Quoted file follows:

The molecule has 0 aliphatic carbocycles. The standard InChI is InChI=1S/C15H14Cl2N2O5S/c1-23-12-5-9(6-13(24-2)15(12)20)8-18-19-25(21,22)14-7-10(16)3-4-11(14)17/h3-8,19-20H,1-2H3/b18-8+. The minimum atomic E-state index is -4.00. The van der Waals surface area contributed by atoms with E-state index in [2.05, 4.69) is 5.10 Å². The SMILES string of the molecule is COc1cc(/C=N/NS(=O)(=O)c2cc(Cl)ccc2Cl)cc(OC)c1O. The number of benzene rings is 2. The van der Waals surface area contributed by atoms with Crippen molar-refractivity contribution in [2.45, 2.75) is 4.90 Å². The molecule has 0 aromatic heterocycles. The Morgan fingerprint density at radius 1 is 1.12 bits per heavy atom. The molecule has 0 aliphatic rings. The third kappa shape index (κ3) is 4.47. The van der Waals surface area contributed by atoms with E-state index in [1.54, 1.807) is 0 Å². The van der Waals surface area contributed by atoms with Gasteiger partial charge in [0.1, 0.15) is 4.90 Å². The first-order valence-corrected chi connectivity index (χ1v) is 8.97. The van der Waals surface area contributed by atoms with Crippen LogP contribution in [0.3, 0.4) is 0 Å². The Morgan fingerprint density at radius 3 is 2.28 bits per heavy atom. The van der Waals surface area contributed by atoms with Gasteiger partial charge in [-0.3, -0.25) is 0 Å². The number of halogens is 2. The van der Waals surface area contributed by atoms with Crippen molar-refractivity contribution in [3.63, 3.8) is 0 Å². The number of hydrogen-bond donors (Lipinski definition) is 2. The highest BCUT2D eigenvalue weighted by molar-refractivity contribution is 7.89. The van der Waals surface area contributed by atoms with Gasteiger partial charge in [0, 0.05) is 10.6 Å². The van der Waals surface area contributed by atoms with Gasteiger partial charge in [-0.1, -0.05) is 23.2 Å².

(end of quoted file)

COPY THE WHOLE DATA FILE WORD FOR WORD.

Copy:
The molecule has 0 aliphatic carbocycles. The standard InChI is InChI=1S/C15H14Cl2N2O5S/c1-23-12-5-9(6-13(24-2)15(12)20)8-18-19-25(21,22)14-7-10(16)3-4-11(14)17/h3-8,19-20H,1-2H3/b18-8+. The minimum atomic E-state index is -4.00. The van der Waals surface area contributed by atoms with E-state index in [2.05, 4.69) is 5.10 Å². The SMILES string of the molecule is COc1cc(/C=N/NS(=O)(=O)c2cc(Cl)ccc2Cl)cc(OC)c1O. The number of benzene rings is 2. The van der Waals surface area contributed by atoms with Crippen molar-refractivity contribution in [2.45, 2.75) is 4.90 Å². The molecule has 0 aromatic heterocycles. The Morgan fingerprint density at radius 1 is 1.12 bits per heavy atom. The molecule has 0 aliphatic rings. The third kappa shape index (κ3) is 4.47. The van der Waals surface area contributed by atoms with E-state index in [1.54, 1.807) is 0 Å². The van der Waals surface area contributed by atoms with Gasteiger partial charge in [0.1, 0.15) is 4.90 Å². The first-order valence-corrected chi connectivity index (χ1v) is 8.97. The van der Waals surface area contributed by atoms with Crippen LogP contribution in [0.3, 0.4) is 0 Å². The Morgan fingerprint density at radius 3 is 2.28 bits per heavy atom. The van der Waals surface area contributed by atoms with Gasteiger partial charge in [-0.3, -0.25) is 0 Å². The number of halogens is 2. The van der Waals surface area contributed by atoms with Crippen molar-refractivity contribution in [3.63, 3.8) is 0 Å². The number of hydrogen-bond donors (Lipinski definition) is 2. The highest BCUT2D eigenvalue weighted by molar-refractivity contribution is 7.89. The van der Waals surface area contributed by atoms with Gasteiger partial charge in [0, 0.05) is 10.6 Å². The van der Waals surface area contributed by atoms with Gasteiger partial charge in [-0.1, -0.05) is 23.2 Å².